August: Osage County is the film adaption of the Pulitzer Prize and Tony winning play by Tracy Letts. I saw the Broadway production and at three hours (with two intermissions) it was riveting and immensely entertaining.  The filmmakers, including Letts who wrote the screenplay have cut the film’s length to two hours.  This truncation has many people sighing relief; as it is clear three hours of this horribly dysfunctional family yelling and degrading each other would be just too much.  However, because the story has been shortened it sometimes feels like there are transitions and moments missing between the surprises, shocks and ghastly revelations. Perhaps the problem isn’t just that the story has been shortened, but perhaps August: Osage County should have just stayed on the stage where it belonged.

Plays typically do not make good films because theater is about language and film is about images.  Plays typically have long scenes and films have short scenes.  Plot is propelled by dialogue in plays and by action in films. Plays have long speeches and films have snappy quick dialogue.  This aside, there have been some great movies made from plays in the past, and this film gets an A for effort, but it just doesn’t pack the power of the stage production.

When poet and scholar Beverly Weston (Sam Shepard) disappears form his rural Oklahoma home the family descends to wait out the crisis and verdict. The 14 cast ensemble is loaded with Hollywood thespians that have Oscars, Oscar nominations and generally stellar reputations as very good actors.  Meryl Streep received her record 18th nomination for playing the drug addicted, venomous, mother from hell Violet Weston.  I am a huge Streep fan, but this is not one of her best performances. It is not because she is afraid to make big choices, but there is something about her performance that just doesn’t feel complete, or gel.  She has brilliant moments and great moments of lucidity, but her performance teeters very close to caricature.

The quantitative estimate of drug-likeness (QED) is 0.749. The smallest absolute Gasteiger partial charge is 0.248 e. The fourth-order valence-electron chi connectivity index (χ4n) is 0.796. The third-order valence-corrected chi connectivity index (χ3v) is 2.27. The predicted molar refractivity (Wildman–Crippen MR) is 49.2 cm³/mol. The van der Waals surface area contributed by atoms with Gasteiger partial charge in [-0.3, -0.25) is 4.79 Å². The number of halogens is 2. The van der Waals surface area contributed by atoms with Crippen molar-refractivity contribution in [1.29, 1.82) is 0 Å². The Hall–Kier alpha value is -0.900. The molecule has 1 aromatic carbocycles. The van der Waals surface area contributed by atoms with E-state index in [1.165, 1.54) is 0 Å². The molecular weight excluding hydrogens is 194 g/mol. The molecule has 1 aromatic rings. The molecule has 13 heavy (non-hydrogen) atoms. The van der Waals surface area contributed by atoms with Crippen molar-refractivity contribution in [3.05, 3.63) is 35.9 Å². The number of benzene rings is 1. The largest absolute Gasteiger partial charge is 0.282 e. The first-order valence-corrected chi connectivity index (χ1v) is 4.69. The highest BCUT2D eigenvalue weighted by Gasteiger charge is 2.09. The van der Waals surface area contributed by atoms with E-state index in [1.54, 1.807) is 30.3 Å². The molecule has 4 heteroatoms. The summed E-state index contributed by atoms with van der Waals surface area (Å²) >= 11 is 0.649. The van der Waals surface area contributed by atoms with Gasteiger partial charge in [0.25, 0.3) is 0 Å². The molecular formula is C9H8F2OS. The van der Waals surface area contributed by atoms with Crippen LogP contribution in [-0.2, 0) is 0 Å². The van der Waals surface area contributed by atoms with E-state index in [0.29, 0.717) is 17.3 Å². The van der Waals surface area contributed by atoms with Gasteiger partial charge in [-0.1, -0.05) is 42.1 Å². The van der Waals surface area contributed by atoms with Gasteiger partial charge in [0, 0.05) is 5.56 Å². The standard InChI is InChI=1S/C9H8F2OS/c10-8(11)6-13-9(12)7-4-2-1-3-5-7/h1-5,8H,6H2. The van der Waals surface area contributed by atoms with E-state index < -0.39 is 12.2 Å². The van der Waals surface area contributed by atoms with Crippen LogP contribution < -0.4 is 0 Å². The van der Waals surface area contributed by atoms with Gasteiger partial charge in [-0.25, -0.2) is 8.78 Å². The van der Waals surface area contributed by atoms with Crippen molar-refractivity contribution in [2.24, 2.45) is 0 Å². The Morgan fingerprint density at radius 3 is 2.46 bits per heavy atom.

Contrarily, I am not a big Julia Roberts fan but her take on Barbara Weston- Fordham, is well controlled and she is a revelation as the embittered, cynical, resentful eldest daughter.  Cast against type, Roberts surprises with the rage that simmers just under the surface. However both of these performances are not as good as the less famous Margo Martindale’s turn as Violet’s sister Mattie Fae Aiken.  Bawdy, vicious, yet vulnerable, Martindale’s presence never feels theatrical or sketchy.  She looks like she belongs in rural Oklahoma and appears perfectly normal on the outside, even though she holds many secrets that can affect and destroy her own family’s lives.

 

Full of plot, truth telling, family fights, recriminations, deep dark secrets and the underside of human behavior, August: Osage County was a great ride on Broadway, but it is less successful on the screen. It is well acted and entertaining, but it never overcomes its talky roots and loses its emotional claustrophobic impact by expanding its canvas.  It is also littered with the most unlikeable characters I have seen in a long time, finding empathy for even the more scrupulous characters is difficult as they are the weakest characters in the film.